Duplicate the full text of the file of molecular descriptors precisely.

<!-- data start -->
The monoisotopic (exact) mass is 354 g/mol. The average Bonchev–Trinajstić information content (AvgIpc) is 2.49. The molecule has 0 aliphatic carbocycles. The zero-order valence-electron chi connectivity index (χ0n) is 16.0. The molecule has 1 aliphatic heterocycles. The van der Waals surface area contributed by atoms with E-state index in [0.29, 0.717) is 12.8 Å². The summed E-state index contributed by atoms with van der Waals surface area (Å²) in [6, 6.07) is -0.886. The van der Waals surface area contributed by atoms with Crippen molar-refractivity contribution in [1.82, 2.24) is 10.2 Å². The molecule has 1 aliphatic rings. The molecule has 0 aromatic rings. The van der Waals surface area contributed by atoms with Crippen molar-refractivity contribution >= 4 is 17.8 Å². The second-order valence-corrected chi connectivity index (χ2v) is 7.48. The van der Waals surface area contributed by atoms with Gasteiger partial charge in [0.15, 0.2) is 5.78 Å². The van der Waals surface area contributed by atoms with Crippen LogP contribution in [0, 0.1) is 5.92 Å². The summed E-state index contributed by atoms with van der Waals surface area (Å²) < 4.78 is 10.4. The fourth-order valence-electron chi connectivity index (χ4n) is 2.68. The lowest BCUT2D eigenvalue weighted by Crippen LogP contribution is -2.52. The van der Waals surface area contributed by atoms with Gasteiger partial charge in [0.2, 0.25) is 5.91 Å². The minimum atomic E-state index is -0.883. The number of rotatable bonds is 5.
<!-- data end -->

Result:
The monoisotopic (exact) mass is 354 g/mol. The average Bonchev–Trinajstić information content (AvgIpc) is 2.49. The molecule has 0 aliphatic carbocycles. The zero-order valence-electron chi connectivity index (χ0n) is 16.0. The molecule has 1 aliphatic heterocycles. The van der Waals surface area contributed by atoms with E-state index in [0.29, 0.717) is 12.8 Å². The summed E-state index contributed by atoms with van der Waals surface area (Å²) in [6, 6.07) is -0.886. The van der Waals surface area contributed by atoms with Crippen molar-refractivity contribution in [1.82, 2.24) is 10.2 Å². The molecule has 1 aliphatic rings. The molecule has 0 aromatic rings. The van der Waals surface area contributed by atoms with Crippen molar-refractivity contribution >= 4 is 17.8 Å². The second-order valence-corrected chi connectivity index (χ2v) is 7.48. The van der Waals surface area contributed by atoms with Gasteiger partial charge in [0.15, 0.2) is 5.78 Å². The van der Waals surface area contributed by atoms with Crippen LogP contribution in [0, 0.1) is 5.92 Å². The summed E-state index contributed by atoms with van der Waals surface area (Å²) < 4.78 is 10.4. The fourth-order valence-electron chi connectivity index (χ4n) is 2.68. The lowest BCUT2D eigenvalue weighted by Crippen LogP contribution is -2.52. The van der Waals surface area contributed by atoms with Gasteiger partial charge in [0.2, 0.25) is 5.91 Å². The minimum atomic E-state index is -0.883. The number of rotatable bonds is 5.